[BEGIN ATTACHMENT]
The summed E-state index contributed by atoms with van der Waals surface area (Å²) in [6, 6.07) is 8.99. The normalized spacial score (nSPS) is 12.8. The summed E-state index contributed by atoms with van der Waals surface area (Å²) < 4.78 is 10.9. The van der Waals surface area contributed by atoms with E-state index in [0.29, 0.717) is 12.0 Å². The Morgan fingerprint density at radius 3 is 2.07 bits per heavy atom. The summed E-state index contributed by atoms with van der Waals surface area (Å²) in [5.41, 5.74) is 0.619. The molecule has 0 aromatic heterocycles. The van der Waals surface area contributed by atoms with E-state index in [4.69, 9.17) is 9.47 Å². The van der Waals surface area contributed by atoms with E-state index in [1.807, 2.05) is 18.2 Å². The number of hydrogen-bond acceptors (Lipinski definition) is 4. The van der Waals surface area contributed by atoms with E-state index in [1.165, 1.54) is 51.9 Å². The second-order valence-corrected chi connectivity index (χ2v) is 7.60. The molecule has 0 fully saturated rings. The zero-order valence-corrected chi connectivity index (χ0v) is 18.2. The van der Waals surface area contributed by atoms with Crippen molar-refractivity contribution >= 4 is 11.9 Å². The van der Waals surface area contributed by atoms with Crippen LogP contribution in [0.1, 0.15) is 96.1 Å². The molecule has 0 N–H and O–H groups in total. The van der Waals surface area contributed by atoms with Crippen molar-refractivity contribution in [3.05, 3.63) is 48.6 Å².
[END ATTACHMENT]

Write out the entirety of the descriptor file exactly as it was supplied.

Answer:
The summed E-state index contributed by atoms with van der Waals surface area (Å²) in [6, 6.07) is 8.99. The normalized spacial score (nSPS) is 12.8. The summed E-state index contributed by atoms with van der Waals surface area (Å²) < 4.78 is 10.9. The van der Waals surface area contributed by atoms with E-state index in [0.29, 0.717) is 12.0 Å². The Morgan fingerprint density at radius 3 is 2.07 bits per heavy atom. The summed E-state index contributed by atoms with van der Waals surface area (Å²) in [5.41, 5.74) is 0.619. The molecule has 0 aromatic heterocycles. The van der Waals surface area contributed by atoms with E-state index in [4.69, 9.17) is 9.47 Å². The van der Waals surface area contributed by atoms with E-state index in [1.807, 2.05) is 18.2 Å². The number of hydrogen-bond acceptors (Lipinski definition) is 4. The van der Waals surface area contributed by atoms with E-state index in [1.165, 1.54) is 51.9 Å². The second-order valence-corrected chi connectivity index (χ2v) is 7.60. The molecule has 0 fully saturated rings. The zero-order valence-corrected chi connectivity index (χ0v) is 18.2. The van der Waals surface area contributed by atoms with Crippen molar-refractivity contribution >= 4 is 11.9 Å². The van der Waals surface area contributed by atoms with Crippen LogP contribution in [0.1, 0.15) is 96.1 Å². The molecule has 0 N–H and O–H groups in total. The van der Waals surface area contributed by atoms with Crippen molar-refractivity contribution in [3.05, 3.63) is 48.6 Å².